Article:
You′ve got groups, facilitated by managers or team members, conducting project planning and problem solving. You′ve got relatively few formal trainers and instructors. In this modern, team–based environment, how can you ensure that groups develop the skills and knowledge they require?
You want training solutions that are problem–oriented, goal–based, and work–related? You need The Action Learning Guidebook. With action learning, no one ever loses sight of the job. The responsibility for learning falls upon the shoulders of the learners, who feel more invested––and interested––in the development process than ever before.Your groups and teams will use this powerful resource to:
∗ Create their own learning experiences
∗ Plan projects and implement solutions
∗ Discover new problem–solving techniques . . . and much more!
"Two reasons to buy this book, read it from cover to cover, and apply the concepts immediately: (1) Rothwell is one of the best authors in the performance–improvement business; and (2) action learning is one of the most powerful performance–improvement strategies."––Sivasailam "Thiagi" Thiagarajan, president, Workshops by Thiagi; editor, Thiagi GameLetter
"The Action Learning Guidebook is clearly written and the content is excellent. The chapter on partnering with clients to determine real training needs is a gem!"––Dale M. Brethower, professor of psychology, Western Michigan University; president, International Society for Performance Improvement (ISPI)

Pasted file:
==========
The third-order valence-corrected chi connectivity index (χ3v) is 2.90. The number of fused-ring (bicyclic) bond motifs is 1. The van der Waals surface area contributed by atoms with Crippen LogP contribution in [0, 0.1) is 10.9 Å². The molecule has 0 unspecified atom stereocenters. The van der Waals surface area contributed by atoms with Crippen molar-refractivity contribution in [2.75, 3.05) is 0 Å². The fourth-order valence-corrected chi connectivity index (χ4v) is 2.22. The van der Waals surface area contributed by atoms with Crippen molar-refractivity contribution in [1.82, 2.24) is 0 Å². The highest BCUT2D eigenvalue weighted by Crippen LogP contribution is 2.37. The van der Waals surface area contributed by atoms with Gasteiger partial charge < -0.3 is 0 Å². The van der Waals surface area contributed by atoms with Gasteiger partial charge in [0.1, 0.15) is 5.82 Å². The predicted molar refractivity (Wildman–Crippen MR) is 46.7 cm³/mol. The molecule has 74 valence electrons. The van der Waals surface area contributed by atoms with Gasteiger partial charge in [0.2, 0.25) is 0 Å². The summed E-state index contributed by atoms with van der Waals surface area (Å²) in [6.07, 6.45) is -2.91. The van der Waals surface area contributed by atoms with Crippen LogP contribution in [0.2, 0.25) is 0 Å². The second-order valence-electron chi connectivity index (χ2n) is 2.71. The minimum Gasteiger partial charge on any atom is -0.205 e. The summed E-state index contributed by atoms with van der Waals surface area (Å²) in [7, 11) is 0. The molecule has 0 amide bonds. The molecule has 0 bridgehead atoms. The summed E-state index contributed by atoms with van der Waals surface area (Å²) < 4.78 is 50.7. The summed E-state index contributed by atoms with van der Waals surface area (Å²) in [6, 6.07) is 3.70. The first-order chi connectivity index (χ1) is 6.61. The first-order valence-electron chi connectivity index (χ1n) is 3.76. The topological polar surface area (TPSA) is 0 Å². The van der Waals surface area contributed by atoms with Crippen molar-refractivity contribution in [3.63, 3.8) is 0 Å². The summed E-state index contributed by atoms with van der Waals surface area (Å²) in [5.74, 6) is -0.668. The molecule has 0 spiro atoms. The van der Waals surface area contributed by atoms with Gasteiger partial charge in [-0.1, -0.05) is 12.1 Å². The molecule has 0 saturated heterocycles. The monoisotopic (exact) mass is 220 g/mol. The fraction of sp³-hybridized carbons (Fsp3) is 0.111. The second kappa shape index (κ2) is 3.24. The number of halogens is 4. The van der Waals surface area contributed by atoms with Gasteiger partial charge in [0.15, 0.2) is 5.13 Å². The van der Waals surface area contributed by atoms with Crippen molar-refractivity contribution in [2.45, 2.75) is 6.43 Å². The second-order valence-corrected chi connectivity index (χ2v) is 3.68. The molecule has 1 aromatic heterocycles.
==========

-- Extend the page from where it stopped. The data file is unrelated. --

Rothwell, a legAnd in instructional design, gives your employees the tips and techniques they need to conduct reality–based action learning sessions. Teach groups to teach themselves!
Part One: Introducing Action Learning
One: What is Action Learning?
Two: Why Use Action Learning?
Part Two: Facilitating Action Learning
Three: How Can Situtations Appropriate for Action Learning Be Recognized?
Four: How Should the Members of an Action Team Be Recruited, Selected , and Oriented?
Five: What is the Team Facilitator′s Role in Action Learning?
Six: How Can Action Learning Be Applied to Solving Problems and Developing People?
Seven: How Can Action Learning Be Applied to Training Design?
Part Three: Pointing Toward the Future
Eight: How Should Action Learning Be Evaluated?
"The Action Learning Guidebook is clearly written and the content is excellent. The chapter on partnering with clients to determine real training needs is a gem!" ––––Dale M. Brethower, professor of psychology, Western Michigan University; president, International Society for Performance Improvement (ISPI)